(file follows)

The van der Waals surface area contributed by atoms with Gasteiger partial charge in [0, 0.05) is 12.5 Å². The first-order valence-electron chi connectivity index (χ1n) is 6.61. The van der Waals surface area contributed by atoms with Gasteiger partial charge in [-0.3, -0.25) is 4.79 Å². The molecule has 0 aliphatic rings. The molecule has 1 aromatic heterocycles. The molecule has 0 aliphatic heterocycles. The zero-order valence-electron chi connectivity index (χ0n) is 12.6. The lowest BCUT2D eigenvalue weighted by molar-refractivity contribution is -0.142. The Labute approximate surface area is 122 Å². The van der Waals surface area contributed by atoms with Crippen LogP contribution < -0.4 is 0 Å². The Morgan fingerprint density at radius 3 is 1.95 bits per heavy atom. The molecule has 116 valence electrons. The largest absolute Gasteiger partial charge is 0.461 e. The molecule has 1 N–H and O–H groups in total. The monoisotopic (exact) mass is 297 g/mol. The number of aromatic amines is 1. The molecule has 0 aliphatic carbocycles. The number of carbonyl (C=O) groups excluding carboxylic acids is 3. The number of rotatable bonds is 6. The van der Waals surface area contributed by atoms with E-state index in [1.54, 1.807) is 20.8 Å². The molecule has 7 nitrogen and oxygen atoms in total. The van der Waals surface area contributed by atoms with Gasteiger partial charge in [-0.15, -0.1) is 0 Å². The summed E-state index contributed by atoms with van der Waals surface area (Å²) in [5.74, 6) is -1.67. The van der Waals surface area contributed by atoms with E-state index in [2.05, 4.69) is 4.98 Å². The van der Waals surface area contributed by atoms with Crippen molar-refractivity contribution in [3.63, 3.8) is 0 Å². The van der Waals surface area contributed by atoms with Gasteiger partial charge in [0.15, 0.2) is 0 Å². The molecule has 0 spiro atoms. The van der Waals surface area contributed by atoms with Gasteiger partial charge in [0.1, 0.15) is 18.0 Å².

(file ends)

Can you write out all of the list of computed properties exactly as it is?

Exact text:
The van der Waals surface area contributed by atoms with Gasteiger partial charge in [0, 0.05) is 12.5 Å². The first-order valence-electron chi connectivity index (χ1n) is 6.61. The van der Waals surface area contributed by atoms with Gasteiger partial charge in [-0.3, -0.25) is 4.79 Å². The molecule has 0 aliphatic rings. The molecule has 1 aromatic heterocycles. The molecule has 0 aliphatic heterocycles. The zero-order valence-electron chi connectivity index (χ0n) is 12.6. The lowest BCUT2D eigenvalue weighted by molar-refractivity contribution is -0.142. The Labute approximate surface area is 122 Å². The van der Waals surface area contributed by atoms with Crippen LogP contribution < -0.4 is 0 Å². The Morgan fingerprint density at radius 3 is 1.95 bits per heavy atom. The molecule has 116 valence electrons. The largest absolute Gasteiger partial charge is 0.461 e. The molecule has 1 N–H and O–H groups in total. The monoisotopic (exact) mass is 297 g/mol. The number of aromatic amines is 1. The molecule has 0 aliphatic carbocycles. The number of carbonyl (C=O) groups excluding carboxylic acids is 3. The number of rotatable bonds is 6. The van der Waals surface area contributed by atoms with E-state index in [1.54, 1.807) is 20.8 Å². The molecule has 7 nitrogen and oxygen atoms in total. The van der Waals surface area contributed by atoms with Gasteiger partial charge in [-0.15, -0.1) is 0 Å². The summed E-state index contributed by atoms with van der Waals surface area (Å²) in [5.74, 6) is -1.67. The van der Waals surface area contributed by atoms with E-state index in [2.05, 4.69) is 4.98 Å². The van der Waals surface area contributed by atoms with Crippen molar-refractivity contribution in [3.63, 3.8) is 0 Å². The van der Waals surface area contributed by atoms with Gasteiger partial charge in [0.15, 0.2) is 0 Å². The molecule has 0 spiro atoms. The van der Waals surface area contributed by atoms with Gasteiger partial charge in [0.1, 0.15) is 18.0 Å².